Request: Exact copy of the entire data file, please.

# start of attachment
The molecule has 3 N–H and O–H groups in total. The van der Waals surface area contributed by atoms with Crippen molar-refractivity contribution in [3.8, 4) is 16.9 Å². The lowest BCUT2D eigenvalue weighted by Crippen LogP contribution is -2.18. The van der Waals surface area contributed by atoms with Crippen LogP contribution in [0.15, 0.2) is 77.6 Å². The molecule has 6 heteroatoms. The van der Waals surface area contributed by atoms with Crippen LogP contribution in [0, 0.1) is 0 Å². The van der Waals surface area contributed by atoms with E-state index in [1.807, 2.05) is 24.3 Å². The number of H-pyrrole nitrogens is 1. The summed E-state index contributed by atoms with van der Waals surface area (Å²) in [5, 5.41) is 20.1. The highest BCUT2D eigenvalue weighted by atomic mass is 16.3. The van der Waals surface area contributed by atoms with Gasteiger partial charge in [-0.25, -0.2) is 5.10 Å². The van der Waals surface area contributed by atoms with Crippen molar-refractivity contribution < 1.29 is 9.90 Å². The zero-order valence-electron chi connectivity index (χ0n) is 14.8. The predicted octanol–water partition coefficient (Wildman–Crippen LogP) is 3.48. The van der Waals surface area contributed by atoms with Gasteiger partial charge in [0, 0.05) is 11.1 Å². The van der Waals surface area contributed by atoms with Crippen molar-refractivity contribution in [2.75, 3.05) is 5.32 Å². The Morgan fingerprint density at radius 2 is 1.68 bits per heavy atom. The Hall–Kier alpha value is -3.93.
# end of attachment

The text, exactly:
The molecule has 3 N–H and O–H groups in total. The van der Waals surface area contributed by atoms with Crippen molar-refractivity contribution in [3.8, 4) is 16.9 Å². The lowest BCUT2D eigenvalue weighted by Crippen LogP contribution is -2.18. The van der Waals surface area contributed by atoms with Crippen LogP contribution in [0.15, 0.2) is 77.6 Å². The molecule has 6 heteroatoms. The van der Waals surface area contributed by atoms with Crippen LogP contribution in [0, 0.1) is 0 Å². The van der Waals surface area contributed by atoms with E-state index in [1.807, 2.05) is 24.3 Å². The number of H-pyrrole nitrogens is 1. The summed E-state index contributed by atoms with van der Waals surface area (Å²) in [5, 5.41) is 20.1. The highest BCUT2D eigenvalue weighted by atomic mass is 16.3. The van der Waals surface area contributed by atoms with Gasteiger partial charge in [-0.25, -0.2) is 5.10 Å². The van der Waals surface area contributed by atoms with Crippen molar-refractivity contribution < 1.29 is 9.90 Å². The zero-order valence-electron chi connectivity index (χ0n) is 14.8. The predicted octanol–water partition coefficient (Wildman–Crippen LogP) is 3.48. The van der Waals surface area contributed by atoms with Gasteiger partial charge in [0, 0.05) is 11.1 Å². The van der Waals surface area contributed by atoms with Crippen molar-refractivity contribution in [2.75, 3.05) is 5.32 Å². The Morgan fingerprint density at radius 2 is 1.68 bits per heavy atom. The Hall–Kier alpha value is -3.93.